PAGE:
VAIL, Colorado --I am happy to hear when someone is growing their own herbs or vegetables in their home in Colorado's Vail Valley. It is so easy to do, it is a great use of space and it really does help elevate and even eliminate the winter blues.
I know a customer who started a new batch of tomatoes back in late September. His goal was to have the crop producing and maturing by the Christmas holiday and into January and February.
It is ambitious to try for fresh, homegrown produce year-round in our harsh mountain environment. Tomatoes are a great, easy plant to grow indoors, as is lettuce and kale. For herbs, easy growing options include chives, parsley, mint, basil, oregano and thyme.
The biggest misconception about growing indoors in the winter is that you can succeed by simply relying on existing sunlight in a brightly lit room. Direct south facing sun is typically more than sufficient for aggressively growing plants, but since we live north of the equator, this concept only works during the longer days of summer.
The shorter sunlight hours of the winter season will naturally steer plants away from aggressively growing vegetation. Here are four different winter growing scenarios that you may experience.
If you have a flowering plant that is mature, it may transition nicely to a flowering stage and could support a lot of blooms. If your plant typically doesn't flower, which is true for many house plants, it will simply not grow as much new foliage during this time. For flowering plants, if they are immature, the shorter light will result in a dwarf, stunted plant with minimal blooms. When starting seedlings, shorter light hours will result in slow or abnormal growth.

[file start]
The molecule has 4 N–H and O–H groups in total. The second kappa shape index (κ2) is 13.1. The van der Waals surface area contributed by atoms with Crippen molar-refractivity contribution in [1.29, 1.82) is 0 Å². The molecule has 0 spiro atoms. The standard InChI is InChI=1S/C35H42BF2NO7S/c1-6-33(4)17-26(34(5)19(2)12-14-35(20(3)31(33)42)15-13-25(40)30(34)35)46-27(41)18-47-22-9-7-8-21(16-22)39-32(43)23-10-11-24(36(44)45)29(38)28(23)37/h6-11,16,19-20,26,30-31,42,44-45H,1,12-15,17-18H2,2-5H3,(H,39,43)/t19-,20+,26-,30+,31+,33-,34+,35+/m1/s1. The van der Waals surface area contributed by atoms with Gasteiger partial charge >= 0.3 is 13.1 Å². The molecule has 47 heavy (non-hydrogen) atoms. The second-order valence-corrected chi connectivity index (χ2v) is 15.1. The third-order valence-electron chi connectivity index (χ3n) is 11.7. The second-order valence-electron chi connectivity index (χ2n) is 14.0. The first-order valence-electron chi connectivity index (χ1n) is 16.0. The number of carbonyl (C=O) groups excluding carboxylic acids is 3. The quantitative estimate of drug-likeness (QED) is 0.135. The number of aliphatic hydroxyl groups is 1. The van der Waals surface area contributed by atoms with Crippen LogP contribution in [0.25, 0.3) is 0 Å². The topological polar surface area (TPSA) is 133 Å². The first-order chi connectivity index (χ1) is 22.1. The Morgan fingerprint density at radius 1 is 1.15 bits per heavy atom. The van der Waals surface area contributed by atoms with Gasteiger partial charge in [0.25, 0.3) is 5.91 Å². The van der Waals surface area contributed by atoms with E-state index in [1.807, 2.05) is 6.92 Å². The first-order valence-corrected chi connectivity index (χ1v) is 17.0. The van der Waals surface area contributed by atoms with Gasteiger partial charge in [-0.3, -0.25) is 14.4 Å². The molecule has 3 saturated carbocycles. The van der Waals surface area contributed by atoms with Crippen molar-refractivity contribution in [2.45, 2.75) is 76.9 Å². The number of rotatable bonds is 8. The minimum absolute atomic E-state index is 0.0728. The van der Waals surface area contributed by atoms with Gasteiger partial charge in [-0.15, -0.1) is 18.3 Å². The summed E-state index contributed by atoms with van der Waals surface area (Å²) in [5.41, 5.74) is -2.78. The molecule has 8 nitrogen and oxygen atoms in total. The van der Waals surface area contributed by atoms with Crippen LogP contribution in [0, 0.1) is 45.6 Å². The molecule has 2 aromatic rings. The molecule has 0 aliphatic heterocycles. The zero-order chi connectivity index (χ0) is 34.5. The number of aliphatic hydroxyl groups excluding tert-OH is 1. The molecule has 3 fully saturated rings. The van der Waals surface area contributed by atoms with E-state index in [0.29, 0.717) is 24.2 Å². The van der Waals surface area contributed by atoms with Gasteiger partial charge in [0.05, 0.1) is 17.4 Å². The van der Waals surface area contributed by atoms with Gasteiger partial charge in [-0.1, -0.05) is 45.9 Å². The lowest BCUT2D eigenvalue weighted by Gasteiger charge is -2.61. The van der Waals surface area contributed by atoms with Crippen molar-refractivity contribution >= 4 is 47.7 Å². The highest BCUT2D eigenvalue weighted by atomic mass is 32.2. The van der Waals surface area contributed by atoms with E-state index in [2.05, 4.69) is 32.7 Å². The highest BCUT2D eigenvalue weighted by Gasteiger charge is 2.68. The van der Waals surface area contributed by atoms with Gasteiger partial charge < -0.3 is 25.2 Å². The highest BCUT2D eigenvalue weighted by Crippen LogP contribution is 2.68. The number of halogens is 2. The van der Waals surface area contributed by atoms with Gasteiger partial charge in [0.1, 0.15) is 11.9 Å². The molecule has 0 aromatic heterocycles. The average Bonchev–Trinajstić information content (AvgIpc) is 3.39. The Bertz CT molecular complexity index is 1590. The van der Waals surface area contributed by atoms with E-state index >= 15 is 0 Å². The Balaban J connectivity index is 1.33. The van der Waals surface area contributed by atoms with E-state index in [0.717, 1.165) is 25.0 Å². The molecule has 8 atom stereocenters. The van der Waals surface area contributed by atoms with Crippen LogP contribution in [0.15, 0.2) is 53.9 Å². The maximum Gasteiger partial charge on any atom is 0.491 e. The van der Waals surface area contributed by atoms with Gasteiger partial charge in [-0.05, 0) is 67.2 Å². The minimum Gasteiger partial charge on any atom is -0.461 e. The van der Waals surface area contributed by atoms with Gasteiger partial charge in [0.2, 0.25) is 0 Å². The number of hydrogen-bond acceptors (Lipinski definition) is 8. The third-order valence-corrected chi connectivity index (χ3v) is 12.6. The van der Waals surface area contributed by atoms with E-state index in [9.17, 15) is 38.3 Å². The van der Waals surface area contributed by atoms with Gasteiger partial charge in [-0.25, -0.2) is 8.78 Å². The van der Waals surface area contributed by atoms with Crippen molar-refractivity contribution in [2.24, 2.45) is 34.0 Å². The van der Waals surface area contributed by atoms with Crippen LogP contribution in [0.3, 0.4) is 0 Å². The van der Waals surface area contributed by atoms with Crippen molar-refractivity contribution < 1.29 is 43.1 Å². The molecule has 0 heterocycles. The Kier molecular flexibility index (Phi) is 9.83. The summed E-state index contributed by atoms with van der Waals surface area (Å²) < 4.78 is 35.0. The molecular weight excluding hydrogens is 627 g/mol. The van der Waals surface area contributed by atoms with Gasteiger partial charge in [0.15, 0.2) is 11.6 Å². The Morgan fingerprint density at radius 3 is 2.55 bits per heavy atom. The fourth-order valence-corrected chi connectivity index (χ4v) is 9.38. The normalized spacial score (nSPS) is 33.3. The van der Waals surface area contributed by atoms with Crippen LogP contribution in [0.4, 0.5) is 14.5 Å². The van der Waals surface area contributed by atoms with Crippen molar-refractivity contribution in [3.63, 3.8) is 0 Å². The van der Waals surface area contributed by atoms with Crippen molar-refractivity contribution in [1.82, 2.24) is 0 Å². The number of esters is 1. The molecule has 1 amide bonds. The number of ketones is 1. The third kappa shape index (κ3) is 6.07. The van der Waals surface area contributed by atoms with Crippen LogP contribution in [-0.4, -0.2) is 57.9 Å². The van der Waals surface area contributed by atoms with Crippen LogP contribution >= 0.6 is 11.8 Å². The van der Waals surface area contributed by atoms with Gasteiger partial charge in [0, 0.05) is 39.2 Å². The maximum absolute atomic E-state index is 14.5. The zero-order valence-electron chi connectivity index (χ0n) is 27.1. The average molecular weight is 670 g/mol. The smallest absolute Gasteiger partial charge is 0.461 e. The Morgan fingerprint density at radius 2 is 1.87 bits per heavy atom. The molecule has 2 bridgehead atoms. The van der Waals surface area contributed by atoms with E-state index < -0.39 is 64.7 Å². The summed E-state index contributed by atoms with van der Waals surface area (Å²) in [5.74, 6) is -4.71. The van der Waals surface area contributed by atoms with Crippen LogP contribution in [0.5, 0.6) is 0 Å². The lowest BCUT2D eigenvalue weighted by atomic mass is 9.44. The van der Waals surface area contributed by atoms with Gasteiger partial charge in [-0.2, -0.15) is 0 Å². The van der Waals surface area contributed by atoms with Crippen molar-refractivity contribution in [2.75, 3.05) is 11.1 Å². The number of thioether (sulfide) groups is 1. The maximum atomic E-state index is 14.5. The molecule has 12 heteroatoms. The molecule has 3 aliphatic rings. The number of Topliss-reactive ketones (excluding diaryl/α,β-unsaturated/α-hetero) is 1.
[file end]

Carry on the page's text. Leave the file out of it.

To avoid stunted vegetation or prevent a plant from prematurely flowering during this time of year, longer hours of daylight must be provided via a grow light. These longer hours will help grow more consistent vegetation.
Indoor plants are much like dogs in this respect, they need 'headmasters' to train them toward success and they need a clear consistent message. If you train your plants to grow on a specific schedule, you will be rewarded with a bountiful harvest.
Artificial light can help plant growth in many ways. It can provide all the light a plant needs to grow, and specifically in the winter it supplements sunlight when daylight hours are short. Providing longer periods of light will speed up seed starts and vegetative growth on vegetables.
Remember, if a plant starts to bloom at a smaller, immature stage or if the vegetation is growing slowly, this means your daylight hours are too short. And if you want to get a head start on our short outdoor growing season, a vegetative light will help establish nice, large plants by the time summer rolls around.
To push vegetative foliage growth, more than 12 hours a day is needed, 12-18 hours is the ideal range. As summer nears and days get longer, your fruit harvest may benefit from decreasing the daylight hours to really promote the flowering. An eight to twelve hour daily light cycle is ideal for flowering and fruiting.
To enhance your hobby of growing indoors, keep in mind that the quality (spectrum) of light is also an important consideration. Plants use different parts of the color spectrum for different parts of the growing process.
Full-spectrum light bulbs are necessary, and tailored spectrums can steer plants toward a more specific production outcome, such as flowering. Remember, the single most important thing you can do to help your plants thrive indoors is to use supplemental grow lights. So flick the switch and watch them grow.
Stacey Jones works with the team at Colorado Alpines and the Wildflower Farm, located in Edwards on Highway 6. Your feedback is valuable! Please send your thoughts to email@example.com